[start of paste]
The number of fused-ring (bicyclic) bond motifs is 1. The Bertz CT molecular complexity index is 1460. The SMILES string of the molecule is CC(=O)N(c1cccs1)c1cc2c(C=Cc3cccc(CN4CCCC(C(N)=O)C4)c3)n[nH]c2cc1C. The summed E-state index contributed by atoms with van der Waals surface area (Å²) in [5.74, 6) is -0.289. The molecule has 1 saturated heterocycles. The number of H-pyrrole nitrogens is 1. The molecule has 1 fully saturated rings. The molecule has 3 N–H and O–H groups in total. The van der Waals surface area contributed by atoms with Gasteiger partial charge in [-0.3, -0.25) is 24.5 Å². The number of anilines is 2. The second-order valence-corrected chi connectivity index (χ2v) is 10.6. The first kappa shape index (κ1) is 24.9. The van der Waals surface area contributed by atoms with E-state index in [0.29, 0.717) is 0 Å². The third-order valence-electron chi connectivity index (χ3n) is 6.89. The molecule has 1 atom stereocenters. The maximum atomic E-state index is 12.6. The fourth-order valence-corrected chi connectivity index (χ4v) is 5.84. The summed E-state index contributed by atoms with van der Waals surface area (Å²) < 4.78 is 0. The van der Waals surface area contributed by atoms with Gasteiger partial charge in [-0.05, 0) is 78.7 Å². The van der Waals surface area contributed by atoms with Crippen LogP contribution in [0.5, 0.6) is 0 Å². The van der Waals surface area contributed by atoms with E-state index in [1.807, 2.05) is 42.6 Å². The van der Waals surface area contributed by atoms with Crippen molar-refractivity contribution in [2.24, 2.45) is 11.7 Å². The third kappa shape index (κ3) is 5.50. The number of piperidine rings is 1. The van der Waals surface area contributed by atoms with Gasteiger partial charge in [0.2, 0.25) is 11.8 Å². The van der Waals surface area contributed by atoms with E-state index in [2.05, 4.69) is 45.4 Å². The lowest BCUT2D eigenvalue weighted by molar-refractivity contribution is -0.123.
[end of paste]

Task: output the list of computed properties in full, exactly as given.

The number of fused-ring (bicyclic) bond motifs is 1. The Bertz CT molecular complexity index is 1460. The SMILES string of the molecule is CC(=O)N(c1cccs1)c1cc2c(C=Cc3cccc(CN4CCCC(C(N)=O)C4)c3)n[nH]c2cc1C. The summed E-state index contributed by atoms with van der Waals surface area (Å²) in [5.74, 6) is -0.289. The molecule has 1 saturated heterocycles. The number of H-pyrrole nitrogens is 1. The molecule has 1 fully saturated rings. The molecule has 3 N–H and O–H groups in total. The van der Waals surface area contributed by atoms with Gasteiger partial charge in [-0.3, -0.25) is 24.5 Å². The number of anilines is 2. The second-order valence-corrected chi connectivity index (χ2v) is 10.6. The first kappa shape index (κ1) is 24.9. The van der Waals surface area contributed by atoms with E-state index in [0.29, 0.717) is 0 Å². The third-order valence-electron chi connectivity index (χ3n) is 6.89. The molecule has 1 atom stereocenters. The maximum atomic E-state index is 12.6. The fourth-order valence-corrected chi connectivity index (χ4v) is 5.84. The summed E-state index contributed by atoms with van der Waals surface area (Å²) < 4.78 is 0. The van der Waals surface area contributed by atoms with Gasteiger partial charge in [-0.05, 0) is 78.7 Å². The van der Waals surface area contributed by atoms with Crippen LogP contribution in [0.5, 0.6) is 0 Å². The van der Waals surface area contributed by atoms with E-state index in [1.807, 2.05) is 42.6 Å². The van der Waals surface area contributed by atoms with Crippen molar-refractivity contribution in [2.24, 2.45) is 11.7 Å². The third kappa shape index (κ3) is 5.50. The number of piperidine rings is 1. The van der Waals surface area contributed by atoms with Gasteiger partial charge in [0.2, 0.25) is 11.8 Å². The van der Waals surface area contributed by atoms with E-state index in [2.05, 4.69) is 45.4 Å². The lowest BCUT2D eigenvalue weighted by molar-refractivity contribution is -0.123.